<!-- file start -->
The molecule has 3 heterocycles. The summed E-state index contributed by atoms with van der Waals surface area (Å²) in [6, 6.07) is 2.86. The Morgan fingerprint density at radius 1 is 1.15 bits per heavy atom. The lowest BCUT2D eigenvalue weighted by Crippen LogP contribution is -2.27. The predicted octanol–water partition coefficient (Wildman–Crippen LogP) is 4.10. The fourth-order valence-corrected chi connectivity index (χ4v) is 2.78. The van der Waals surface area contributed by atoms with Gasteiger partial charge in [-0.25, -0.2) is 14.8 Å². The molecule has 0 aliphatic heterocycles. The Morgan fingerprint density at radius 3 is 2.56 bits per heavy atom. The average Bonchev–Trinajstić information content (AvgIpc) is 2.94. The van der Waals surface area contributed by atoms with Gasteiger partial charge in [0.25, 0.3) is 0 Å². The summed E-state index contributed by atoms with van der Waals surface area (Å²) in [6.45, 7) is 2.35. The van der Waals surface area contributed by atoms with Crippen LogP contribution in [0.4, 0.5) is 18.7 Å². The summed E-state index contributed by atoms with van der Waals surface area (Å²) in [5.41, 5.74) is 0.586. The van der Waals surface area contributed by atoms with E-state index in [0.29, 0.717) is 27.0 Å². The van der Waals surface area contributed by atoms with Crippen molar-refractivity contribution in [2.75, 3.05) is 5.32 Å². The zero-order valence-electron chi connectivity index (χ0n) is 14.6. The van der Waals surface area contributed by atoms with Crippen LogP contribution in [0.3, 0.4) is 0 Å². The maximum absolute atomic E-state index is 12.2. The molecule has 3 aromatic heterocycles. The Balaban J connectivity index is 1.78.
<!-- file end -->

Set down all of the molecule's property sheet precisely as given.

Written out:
The molecule has 3 heterocycles. The summed E-state index contributed by atoms with van der Waals surface area (Å²) in [6, 6.07) is 2.86. The Morgan fingerprint density at radius 1 is 1.15 bits per heavy atom. The lowest BCUT2D eigenvalue weighted by Crippen LogP contribution is -2.27. The predicted octanol–water partition coefficient (Wildman–Crippen LogP) is 4.10. The fourth-order valence-corrected chi connectivity index (χ4v) is 2.78. The van der Waals surface area contributed by atoms with Gasteiger partial charge in [-0.25, -0.2) is 14.8 Å². The molecule has 0 aliphatic heterocycles. The Morgan fingerprint density at radius 3 is 2.56 bits per heavy atom. The average Bonchev–Trinajstić information content (AvgIpc) is 2.94. The van der Waals surface area contributed by atoms with Gasteiger partial charge in [0.25, 0.3) is 0 Å². The summed E-state index contributed by atoms with van der Waals surface area (Å²) in [6.45, 7) is 2.35. The van der Waals surface area contributed by atoms with Crippen LogP contribution in [0.4, 0.5) is 18.7 Å². The summed E-state index contributed by atoms with van der Waals surface area (Å²) in [5.41, 5.74) is 0.586. The van der Waals surface area contributed by atoms with E-state index in [0.29, 0.717) is 27.0 Å². The van der Waals surface area contributed by atoms with Crippen molar-refractivity contribution in [2.75, 3.05) is 5.32 Å². The zero-order valence-electron chi connectivity index (χ0n) is 14.6. The van der Waals surface area contributed by atoms with Crippen LogP contribution in [0.3, 0.4) is 0 Å². The maximum absolute atomic E-state index is 12.2. The molecule has 3 aromatic heterocycles. The Balaban J connectivity index is 1.78.